I have just published my first novel, titled 'Sherlock Holmes And The Dead Boer At Scotney Castle'. Deliberately I wrote it in the style of the originals. Is there a space opening up between Sherlock Holmes as Dr Who - viz certain recent movies - and 'classic' Sherlock Holmes?
The Doyle descendants still take an active interest and some authors of pastiches ask them to endorse the new work, presumably for a fee or a share of the royalties.
I seem to recall that a ghost-written sequel to "Gone With The Wind" was published just so the Mitchell heirs could continue to exercise rights over the characters and such.
But I didn't know you could just sort of declare it was still yours.
Is this a matter that moves over into trademarking, rather than actual copyright?
I'm not a lawyer by any stretch of the imagination, but it is my understanding that you can reprint all of Doyle's original work, but you cannot write new stuff without permission. I ran into the same issue when I wanted to write a story with the Zorro character. You can reprint the original "Curse of Capistrano" book, but the character itself is not in the public domain.
Ah, now THAT makes sense. So it's like I was suspecting, not about copyrights but trademarking of the characters and titles. Registered properties. I don't think there is any limit to how long those last: they're closer to patents than copyrights.
14 March 2012 10:43:
Copyright in the Sherlock Holmes stories expired in Canada in 1980.
The last copyright on ACD's work in the United Kingdom expired at the end of the year 2000.
In the United States, the only Sherlock Holmes remaining in copyright is The Case Book, which will enter the public domain between 2016 and 2023. A legal challenge that would have invalidated a 1998 extension to the length of copyright — putting Sherlock Holmes into the public domain immediately — was thrown out by the Supreme Court January 15, 2003.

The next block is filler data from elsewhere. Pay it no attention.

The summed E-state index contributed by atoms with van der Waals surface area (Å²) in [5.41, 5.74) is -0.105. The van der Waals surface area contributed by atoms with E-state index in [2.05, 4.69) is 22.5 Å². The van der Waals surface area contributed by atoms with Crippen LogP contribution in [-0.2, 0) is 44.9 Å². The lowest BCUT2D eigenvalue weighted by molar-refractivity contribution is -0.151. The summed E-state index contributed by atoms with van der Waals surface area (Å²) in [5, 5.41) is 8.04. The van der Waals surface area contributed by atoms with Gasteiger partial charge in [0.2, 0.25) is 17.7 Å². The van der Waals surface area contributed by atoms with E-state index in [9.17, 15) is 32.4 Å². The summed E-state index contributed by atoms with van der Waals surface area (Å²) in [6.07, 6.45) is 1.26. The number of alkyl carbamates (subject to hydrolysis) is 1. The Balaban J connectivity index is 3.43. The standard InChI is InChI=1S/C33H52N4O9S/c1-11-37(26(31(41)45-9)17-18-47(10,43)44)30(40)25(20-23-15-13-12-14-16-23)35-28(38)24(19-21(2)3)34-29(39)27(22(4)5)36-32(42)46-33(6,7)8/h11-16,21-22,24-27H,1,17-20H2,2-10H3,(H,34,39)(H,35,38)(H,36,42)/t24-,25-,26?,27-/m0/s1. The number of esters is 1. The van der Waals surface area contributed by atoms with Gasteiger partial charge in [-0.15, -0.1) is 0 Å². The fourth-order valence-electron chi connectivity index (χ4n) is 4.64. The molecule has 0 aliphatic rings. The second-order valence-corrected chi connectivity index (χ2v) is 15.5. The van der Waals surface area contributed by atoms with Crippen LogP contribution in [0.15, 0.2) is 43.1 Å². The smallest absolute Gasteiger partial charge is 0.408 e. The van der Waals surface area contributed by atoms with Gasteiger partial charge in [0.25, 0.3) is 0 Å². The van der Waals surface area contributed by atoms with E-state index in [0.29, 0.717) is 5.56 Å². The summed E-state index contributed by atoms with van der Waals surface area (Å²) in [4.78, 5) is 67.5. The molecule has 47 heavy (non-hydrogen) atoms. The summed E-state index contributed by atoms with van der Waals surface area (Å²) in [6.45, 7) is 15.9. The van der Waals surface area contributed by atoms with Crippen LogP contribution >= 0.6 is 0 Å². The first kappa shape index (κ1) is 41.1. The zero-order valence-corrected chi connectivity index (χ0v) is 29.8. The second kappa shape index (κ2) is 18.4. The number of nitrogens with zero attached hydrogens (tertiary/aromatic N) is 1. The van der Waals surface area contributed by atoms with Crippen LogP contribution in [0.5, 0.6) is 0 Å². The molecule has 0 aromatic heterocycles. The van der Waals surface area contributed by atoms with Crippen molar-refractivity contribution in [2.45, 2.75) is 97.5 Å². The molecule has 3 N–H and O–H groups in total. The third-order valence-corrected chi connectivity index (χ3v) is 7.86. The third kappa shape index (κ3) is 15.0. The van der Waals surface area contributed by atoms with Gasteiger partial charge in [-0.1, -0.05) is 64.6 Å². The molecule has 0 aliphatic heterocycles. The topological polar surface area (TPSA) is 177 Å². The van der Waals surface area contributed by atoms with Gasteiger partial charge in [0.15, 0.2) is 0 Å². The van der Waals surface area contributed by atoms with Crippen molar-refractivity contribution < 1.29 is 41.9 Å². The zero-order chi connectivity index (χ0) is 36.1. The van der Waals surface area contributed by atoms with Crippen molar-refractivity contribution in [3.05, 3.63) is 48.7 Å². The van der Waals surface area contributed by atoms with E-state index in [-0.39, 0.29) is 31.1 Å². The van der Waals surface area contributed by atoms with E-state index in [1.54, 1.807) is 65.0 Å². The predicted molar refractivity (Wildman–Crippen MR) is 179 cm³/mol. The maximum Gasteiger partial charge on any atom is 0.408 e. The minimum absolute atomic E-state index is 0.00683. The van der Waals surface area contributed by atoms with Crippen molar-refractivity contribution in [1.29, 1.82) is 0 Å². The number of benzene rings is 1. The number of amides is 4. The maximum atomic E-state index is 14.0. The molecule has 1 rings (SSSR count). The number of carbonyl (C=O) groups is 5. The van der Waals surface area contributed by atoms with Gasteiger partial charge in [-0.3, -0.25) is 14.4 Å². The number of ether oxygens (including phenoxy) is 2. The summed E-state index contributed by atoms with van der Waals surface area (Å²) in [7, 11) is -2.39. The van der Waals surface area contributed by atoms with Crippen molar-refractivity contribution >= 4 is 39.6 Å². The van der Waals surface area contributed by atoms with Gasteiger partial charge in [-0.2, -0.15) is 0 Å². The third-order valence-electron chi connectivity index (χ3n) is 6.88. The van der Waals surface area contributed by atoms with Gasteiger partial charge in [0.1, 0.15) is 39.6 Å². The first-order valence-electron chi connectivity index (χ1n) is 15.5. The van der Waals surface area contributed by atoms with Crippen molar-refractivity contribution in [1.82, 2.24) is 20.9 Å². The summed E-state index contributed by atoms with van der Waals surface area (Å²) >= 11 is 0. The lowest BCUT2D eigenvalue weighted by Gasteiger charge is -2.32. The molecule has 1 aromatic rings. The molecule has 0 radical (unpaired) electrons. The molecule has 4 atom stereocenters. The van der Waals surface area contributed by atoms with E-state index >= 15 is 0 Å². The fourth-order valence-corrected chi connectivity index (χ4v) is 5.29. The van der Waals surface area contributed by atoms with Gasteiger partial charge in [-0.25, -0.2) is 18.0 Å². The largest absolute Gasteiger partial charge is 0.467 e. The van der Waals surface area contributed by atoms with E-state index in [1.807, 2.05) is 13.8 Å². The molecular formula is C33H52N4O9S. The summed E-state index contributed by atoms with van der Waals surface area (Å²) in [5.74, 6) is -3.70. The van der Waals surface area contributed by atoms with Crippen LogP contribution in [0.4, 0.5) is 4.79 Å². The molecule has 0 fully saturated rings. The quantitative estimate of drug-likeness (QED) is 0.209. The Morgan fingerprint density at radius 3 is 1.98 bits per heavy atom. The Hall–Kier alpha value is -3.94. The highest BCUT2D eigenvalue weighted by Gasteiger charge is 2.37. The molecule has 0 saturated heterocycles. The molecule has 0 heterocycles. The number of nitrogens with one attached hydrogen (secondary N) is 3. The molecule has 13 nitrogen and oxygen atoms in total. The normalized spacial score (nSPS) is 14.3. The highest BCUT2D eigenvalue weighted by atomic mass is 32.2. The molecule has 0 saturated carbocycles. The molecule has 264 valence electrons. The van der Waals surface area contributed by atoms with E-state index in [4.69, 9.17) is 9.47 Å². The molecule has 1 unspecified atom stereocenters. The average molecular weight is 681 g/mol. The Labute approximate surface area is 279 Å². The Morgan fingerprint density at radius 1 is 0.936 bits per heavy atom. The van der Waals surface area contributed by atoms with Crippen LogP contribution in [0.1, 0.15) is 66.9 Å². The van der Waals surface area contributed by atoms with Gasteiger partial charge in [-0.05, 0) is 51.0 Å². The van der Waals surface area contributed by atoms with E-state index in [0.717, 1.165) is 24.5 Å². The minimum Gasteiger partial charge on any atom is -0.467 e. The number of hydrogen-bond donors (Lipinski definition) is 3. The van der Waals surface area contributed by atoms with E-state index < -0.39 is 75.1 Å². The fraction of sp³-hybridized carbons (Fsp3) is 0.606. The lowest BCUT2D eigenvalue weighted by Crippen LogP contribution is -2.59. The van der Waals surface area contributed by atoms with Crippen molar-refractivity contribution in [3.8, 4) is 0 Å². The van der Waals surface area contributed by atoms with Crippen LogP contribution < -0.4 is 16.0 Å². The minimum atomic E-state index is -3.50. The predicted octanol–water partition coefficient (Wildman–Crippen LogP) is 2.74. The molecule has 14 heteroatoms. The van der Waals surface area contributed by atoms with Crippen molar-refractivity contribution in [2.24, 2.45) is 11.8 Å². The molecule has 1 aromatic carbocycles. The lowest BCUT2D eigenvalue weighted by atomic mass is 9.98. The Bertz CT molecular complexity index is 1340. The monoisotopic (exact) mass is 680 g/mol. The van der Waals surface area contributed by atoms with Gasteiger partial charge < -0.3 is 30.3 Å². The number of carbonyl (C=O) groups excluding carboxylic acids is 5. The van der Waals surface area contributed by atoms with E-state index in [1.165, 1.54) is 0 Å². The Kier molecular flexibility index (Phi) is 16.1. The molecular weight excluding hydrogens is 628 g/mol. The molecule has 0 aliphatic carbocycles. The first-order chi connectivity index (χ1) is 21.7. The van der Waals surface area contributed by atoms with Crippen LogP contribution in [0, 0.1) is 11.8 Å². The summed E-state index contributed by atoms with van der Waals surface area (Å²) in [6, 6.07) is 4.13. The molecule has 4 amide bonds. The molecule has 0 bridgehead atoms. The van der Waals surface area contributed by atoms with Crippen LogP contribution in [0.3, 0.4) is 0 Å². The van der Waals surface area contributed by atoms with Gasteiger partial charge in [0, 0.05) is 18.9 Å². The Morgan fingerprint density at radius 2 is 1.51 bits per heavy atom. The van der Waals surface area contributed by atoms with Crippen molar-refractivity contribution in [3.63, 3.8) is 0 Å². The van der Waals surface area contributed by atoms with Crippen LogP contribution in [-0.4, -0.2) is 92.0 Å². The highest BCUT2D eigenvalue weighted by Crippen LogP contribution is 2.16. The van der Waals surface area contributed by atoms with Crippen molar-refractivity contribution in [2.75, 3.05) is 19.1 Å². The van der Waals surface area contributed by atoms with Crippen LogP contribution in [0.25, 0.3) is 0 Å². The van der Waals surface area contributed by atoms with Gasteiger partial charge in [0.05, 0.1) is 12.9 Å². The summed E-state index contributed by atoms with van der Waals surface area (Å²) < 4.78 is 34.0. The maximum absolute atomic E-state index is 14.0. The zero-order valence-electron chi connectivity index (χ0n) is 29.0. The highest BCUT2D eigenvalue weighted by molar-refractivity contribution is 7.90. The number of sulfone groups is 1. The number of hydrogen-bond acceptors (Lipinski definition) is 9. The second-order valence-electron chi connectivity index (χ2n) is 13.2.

The American copyrights are owned by Conan Doyle Estate Ltd. The American agent for administering them, and related rights in the Sherlock Holmes character, is Jon Lellenberg (Hazelbaker & Lellenberg, 220 East Walton Place, Chicago, Illinois 60611), JonLellenberg@gmail.com. The British agent is Robert Kirby of United Agents (12-26 Lexington Street, London W1F 0LE), firstname.lastname@example.org.
A web site for "the Sir Arthur Conan Doyle Literary Estate" represents Andrea Plunket, the former wife of Sheldon Reynolds, producer of the 1954 television series starring Ronald Howard as Holmes. Reynolds controlled the copyrights in the 1950s. Plunket is proprietor of a guest house in Livingston Manor, New York. Her claims to rights in the Sherlock Holmes stories have been repeatedly rejected in U.S. federal court decisions (including Plunket v. Doyle, No. 99-11006, Southern District of New York, February 22, 2001; Pannonia Farms Inc. v. ReMax International and Jon Lellenberg, No. 01-1697, District of Columbia, March 21, 2005). She has also filed a claim to the name "Sherlock Holmes" as a United States trademark, and that too has been turned down.
The “official website” at www.sherlockholmes.com represents the former proprietors of the Sherlock Holmes Memorabilia Company, who also own no rights to Arthur Conan Doyle works and characters. They have filed a U.S. trademark application, which has been blocked by formal Oppositions filed by the Estate and others.
The American copyrights are owned by Conan Doyle Estate Ltd. The American agent for administering them, and related rights in the Sherlock Holmes character, is email@example.com Jon Lellenberg (Hazelbaker & Lellenberg, 220 East Walton Place, Chicago, Illinois 60611), JonLellenberg@gmail.com. The British agent is Robert Kirby of United Agents (12-26 Lexington Street, London W1F 0LE), firstname.lastname@example.org.
I likely have a different view than most who have posted here, but I don't have a problem with the new movies. Holmes was a boxer, a cocaine user, he used disguises and was an all around oddball. I don't think the creative license used in the new movies are such a wild jump.
Sounds like they should do a Downing Street Get-Down rap video.